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Phone Apps Are Selling Your Driving Data to Insurance Companies

Make sure to check your privacy settings

Exterior view of a building with an Allstate sign and logo
  • The New York Times found three apps that take your driving data and sell it to insurance companies.
  • These insurance companies can use this data to raise or lower rates.
  • Often, consumers can agree to have their data shared without explicitly giving permission.

The New York Times recently published a report that found common apps on drivers’ phones were being used to collect driving data, then selling it to the insurance companies that set driver rates. This comes after General Motors was caught doing the same — selling data gathered by its OnStar in-vehicle telecommunications system to third-party brokers like Lexis Nexis and Verisk, which would then sell the data to insurers. After lawsuits and media coverage, GM pulled the plug on the program. However, the report from the New York Times shows that insurers have other ways of obtaining your driving data.


According to the Times, most consumers don’t realize they have agreed to share their data. Much like General Motors’ driver monitoring software, the sale of customer data is obscured with disclosures in small font, clever wording, and lengthy terms and conditions agreements or privacy statements. Moreover, this takes place within apps that one may not suspect are sharing data metrics specific to driving, including location, acceleration and braking inputs, speed and more. The Times report found three apps collecting driver data: Life360, which allows users to monitor the location of family members; GasBuddy, which helps drivers track fuel costs near them; and MyRadar, a weather app.

All three provide extra features if the user allows the apps to use the phone's motion sensors, such as notifying users of family member locations or lower gas prices near them. But these features are provided not by the companies making the apps, but by Arity, a third-party analytics company founded by Allstate. Arity doesn’t make it clear to consumers that it “analyzes how risky their driving is for insurance purposes” per the Times. GasBuddy users can enable a feature rating the fuel efficiency of a drive, which is “powered, by Arity.” Arity sells access to the driving data of GasBuddy users once they agree to “Join Drives,” the brand name of the fuel efficiency rating system in the app. By agreeing to a “privacy statement,” users consent to their data being used in this way. What the disclosure does not do is explain what Arity is or what the company does.

Speaking to the Times, Kathleen Lomax, a Life360 user, discovered her driving data was being shared when she asked the company about it. An AI-generated automated response told her that Life360 also shares data with Arity. However, a company spokesperson says that data that could personally identify Lomax and her family isn’t being shared with an insurer. GasBuddy, meanwhile, says Arity gives users who opt-in “personalized offerings and enhanced services” without elaborating on these offers or services. The weather app, MyRadar, didn’t respond to the Times’ request for comment.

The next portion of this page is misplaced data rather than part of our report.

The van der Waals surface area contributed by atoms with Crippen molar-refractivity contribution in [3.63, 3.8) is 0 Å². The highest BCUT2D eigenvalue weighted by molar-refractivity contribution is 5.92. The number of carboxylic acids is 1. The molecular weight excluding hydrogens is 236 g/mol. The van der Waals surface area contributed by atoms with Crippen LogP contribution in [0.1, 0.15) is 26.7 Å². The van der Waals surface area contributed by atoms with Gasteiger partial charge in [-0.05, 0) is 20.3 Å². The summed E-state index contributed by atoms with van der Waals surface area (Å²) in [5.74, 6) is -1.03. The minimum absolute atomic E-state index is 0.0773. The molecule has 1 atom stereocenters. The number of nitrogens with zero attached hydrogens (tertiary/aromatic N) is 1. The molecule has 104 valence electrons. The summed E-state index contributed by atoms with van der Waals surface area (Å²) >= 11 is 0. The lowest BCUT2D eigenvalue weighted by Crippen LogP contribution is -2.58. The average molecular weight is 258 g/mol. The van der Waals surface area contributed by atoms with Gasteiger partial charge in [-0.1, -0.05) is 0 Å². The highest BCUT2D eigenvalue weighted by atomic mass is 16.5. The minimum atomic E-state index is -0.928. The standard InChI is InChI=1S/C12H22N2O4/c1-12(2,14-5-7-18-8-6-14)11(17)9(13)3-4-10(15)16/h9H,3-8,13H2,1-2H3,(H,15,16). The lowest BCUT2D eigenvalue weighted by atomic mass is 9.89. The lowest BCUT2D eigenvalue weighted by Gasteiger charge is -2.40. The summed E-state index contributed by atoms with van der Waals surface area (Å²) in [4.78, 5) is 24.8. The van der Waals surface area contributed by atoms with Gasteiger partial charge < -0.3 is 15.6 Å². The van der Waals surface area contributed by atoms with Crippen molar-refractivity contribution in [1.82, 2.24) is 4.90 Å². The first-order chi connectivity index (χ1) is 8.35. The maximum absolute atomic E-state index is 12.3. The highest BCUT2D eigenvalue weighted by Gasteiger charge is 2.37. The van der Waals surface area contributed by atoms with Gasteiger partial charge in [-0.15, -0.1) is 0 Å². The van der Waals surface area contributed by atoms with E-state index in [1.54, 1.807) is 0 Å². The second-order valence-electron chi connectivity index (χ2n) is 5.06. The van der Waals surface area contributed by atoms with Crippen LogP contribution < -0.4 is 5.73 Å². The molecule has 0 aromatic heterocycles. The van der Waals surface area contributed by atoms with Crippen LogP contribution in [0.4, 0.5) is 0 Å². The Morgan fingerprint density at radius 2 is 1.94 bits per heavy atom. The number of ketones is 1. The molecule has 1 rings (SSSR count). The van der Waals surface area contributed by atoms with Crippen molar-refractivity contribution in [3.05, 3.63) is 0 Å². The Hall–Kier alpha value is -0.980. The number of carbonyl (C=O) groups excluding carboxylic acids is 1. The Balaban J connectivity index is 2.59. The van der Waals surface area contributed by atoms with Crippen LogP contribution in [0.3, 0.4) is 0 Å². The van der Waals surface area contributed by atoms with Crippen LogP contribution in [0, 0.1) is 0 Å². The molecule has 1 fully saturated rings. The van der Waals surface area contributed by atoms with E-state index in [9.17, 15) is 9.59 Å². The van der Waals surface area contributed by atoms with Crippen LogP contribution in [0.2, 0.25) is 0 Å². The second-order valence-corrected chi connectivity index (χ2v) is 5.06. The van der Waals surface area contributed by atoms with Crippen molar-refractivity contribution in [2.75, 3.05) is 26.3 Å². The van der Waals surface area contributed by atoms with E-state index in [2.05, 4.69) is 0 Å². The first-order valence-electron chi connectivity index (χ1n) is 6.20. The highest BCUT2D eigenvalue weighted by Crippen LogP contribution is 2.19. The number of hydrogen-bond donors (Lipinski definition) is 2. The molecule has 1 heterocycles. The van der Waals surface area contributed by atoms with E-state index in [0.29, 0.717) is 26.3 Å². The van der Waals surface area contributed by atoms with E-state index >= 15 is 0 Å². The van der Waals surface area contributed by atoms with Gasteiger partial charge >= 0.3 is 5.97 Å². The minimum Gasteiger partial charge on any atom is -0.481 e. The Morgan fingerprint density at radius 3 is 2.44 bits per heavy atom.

Once Arity and companies like it have access to the data, they sell it. Access to the driving data of users numbering in the tens of millions is given to auto insurance companies like Allstate and Progressive. Via Arity, the Times reported, companies can “request a person’s individual driving score” and have it delivered instantly. A person’s driving score evaluates “drivers’ performance behind the wheel including how often the brake suddenly, speed, or use their phones.” Arity will even use the data to target potential customers based on 10 different risk categories.

Gradually, legislative bodies and consumers alike are becoming more aware of how data is being used to monitor drivers. Connecticut’s insurance regulator has warned consumers that new vehicles may track driving habits, and the collected data may affect what insurance companies will charge drivers for insurance. George Bradner, an assistant deputy commissioner at the Connecticut Insurance Department, tells NYT the agency supports the use of driver-monitoring telematics, but that the alert was issued to raise awareness over how consumer data is being used by automakers and insurers alike.

Consumers, meanwhile, can take some steps to insulate themselves from such data sharing. The Times recommends checking privacy settings via your car’s infotainment system, as well as in your phone's general privacy settings and the apps themselves. Generally, the best place to start is with apps that connect directly to your car or monitor your location. Both Life360 and MyRadar, for example, offer options that opt users out of monitoring via a “Do not sell my personal information” button.

Edmunds says

Data privacy is a precious commodity, and automakers and insurers alike have devised ways to obtain or sell this data. Being aware of what data you authorize the use of and where it goes is key to preventing third parties from gaining access.